Arborists and urban foresters will teach residents how to care for trees in a Heartland Alliance Treekeepers class that begins March 28.

The goal of TreeKeepers is to provide a corps of trained volunteers as a resource for local municipalities, school districts and neighborhood associations to lead tree planting, pruning and maintenance projects regionally.

Research shows that the average street tree lives less than 10 years due to the harsh conditions of the urban environment. While local municipalities are responsible for the preservation, protection and maintenance of all city trees, economic realities have limited the ability of some communities to provide adequate attention to young trees. Small and newly planted trees have the highest mortality rate and therefore need the most help.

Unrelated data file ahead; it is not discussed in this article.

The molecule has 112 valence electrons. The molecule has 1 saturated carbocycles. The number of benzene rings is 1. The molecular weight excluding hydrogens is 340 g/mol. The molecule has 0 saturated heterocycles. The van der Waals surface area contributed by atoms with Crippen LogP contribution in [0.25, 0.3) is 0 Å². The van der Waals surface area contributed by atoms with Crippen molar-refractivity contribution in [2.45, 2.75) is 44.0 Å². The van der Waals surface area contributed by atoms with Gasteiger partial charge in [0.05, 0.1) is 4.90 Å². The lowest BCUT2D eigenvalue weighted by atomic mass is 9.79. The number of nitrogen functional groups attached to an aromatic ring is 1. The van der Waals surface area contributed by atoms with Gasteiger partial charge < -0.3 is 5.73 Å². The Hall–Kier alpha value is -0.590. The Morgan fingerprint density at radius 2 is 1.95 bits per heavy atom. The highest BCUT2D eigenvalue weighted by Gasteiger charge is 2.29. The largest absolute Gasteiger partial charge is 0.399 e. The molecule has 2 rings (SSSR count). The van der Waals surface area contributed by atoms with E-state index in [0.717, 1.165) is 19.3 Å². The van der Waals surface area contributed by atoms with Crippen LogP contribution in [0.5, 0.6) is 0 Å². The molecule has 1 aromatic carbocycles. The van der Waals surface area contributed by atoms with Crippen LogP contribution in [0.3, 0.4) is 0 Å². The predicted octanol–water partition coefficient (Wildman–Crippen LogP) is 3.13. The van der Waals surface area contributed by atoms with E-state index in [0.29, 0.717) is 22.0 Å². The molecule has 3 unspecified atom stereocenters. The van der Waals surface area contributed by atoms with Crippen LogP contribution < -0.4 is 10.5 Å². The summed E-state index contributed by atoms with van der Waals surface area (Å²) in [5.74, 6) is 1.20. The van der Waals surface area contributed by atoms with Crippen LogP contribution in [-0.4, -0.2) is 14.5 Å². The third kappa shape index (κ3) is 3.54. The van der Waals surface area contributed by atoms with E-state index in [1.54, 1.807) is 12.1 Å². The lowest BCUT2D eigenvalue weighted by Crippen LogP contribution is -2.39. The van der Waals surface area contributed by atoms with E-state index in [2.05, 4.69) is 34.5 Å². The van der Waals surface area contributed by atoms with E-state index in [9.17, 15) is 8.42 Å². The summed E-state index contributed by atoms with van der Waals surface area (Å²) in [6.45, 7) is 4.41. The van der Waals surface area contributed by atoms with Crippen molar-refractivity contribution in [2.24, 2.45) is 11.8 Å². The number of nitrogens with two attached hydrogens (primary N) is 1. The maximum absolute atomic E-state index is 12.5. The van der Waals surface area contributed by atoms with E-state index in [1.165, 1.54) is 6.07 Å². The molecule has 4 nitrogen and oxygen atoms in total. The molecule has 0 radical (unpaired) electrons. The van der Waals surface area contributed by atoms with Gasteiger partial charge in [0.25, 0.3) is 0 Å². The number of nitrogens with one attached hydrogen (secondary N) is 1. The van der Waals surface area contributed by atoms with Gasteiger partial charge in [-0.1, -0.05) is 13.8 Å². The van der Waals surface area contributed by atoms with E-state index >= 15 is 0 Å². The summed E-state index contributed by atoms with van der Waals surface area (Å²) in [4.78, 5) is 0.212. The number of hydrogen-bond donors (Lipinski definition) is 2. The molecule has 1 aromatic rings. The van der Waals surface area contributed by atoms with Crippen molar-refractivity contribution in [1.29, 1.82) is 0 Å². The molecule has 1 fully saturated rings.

TreeKeepers receive training in environmental awareness and basic arboricultural principles. Through classroom work and outdoor training, participants learn about tree identification, site suitability, proper planting techniques, after planting care and pruning. Upon completion of the course, TreeKeepers are asked to give 24 hours of volunteer time to the Heartland Tree Alliance for municipal tree care projects around the Kansas City metropolitan region.

The spring training classes are 9 a.m. – 1:30 p.m. Tuesday, March 28; 9 a.m. – 1:30 p.m., Wednesday, March 29; and 9 a.m. – 3 p.m., Thursday, March 30. Classes will be held at the Anita B. Gorman Conservation Discovery Center, 4750 Troost Ave., Kansas City, MO. The course cost $50.

To register, contact Bridging the Gap TreeKeepers Kansas or contact Sarah Crowder at 816-561-1086 or sarah.crowder@bridgingthegap.org.